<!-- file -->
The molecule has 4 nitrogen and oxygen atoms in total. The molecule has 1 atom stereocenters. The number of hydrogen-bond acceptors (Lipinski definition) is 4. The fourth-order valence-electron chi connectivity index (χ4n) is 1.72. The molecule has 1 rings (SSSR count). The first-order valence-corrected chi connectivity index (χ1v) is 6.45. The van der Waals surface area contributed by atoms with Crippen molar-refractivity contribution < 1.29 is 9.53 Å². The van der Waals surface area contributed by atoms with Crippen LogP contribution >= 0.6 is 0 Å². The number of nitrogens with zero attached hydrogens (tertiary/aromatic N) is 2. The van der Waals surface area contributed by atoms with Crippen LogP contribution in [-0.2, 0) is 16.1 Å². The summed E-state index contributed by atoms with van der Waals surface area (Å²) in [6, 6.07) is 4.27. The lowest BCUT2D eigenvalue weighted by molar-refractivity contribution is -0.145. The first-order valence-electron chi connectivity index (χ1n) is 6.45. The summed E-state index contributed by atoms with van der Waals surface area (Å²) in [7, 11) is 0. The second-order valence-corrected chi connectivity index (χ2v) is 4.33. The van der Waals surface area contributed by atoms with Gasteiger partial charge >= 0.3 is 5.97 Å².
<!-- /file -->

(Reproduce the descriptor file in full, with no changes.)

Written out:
The molecule has 4 nitrogen and oxygen atoms in total. The molecule has 1 atom stereocenters. The number of hydrogen-bond acceptors (Lipinski definition) is 4. The fourth-order valence-electron chi connectivity index (χ4n) is 1.72. The molecule has 1 rings (SSSR count). The first-order valence-corrected chi connectivity index (χ1v) is 6.45. The van der Waals surface area contributed by atoms with Crippen molar-refractivity contribution < 1.29 is 9.53 Å². The van der Waals surface area contributed by atoms with Crippen LogP contribution >= 0.6 is 0 Å². The number of nitrogens with zero attached hydrogens (tertiary/aromatic N) is 2. The van der Waals surface area contributed by atoms with Crippen LogP contribution in [-0.2, 0) is 16.1 Å². The summed E-state index contributed by atoms with van der Waals surface area (Å²) in [6, 6.07) is 4.27. The lowest BCUT2D eigenvalue weighted by molar-refractivity contribution is -0.145. The first-order valence-electron chi connectivity index (χ1n) is 6.45. The summed E-state index contributed by atoms with van der Waals surface area (Å²) in [7, 11) is 0. The second-order valence-corrected chi connectivity index (χ2v) is 4.33. The van der Waals surface area contributed by atoms with Gasteiger partial charge >= 0.3 is 5.97 Å².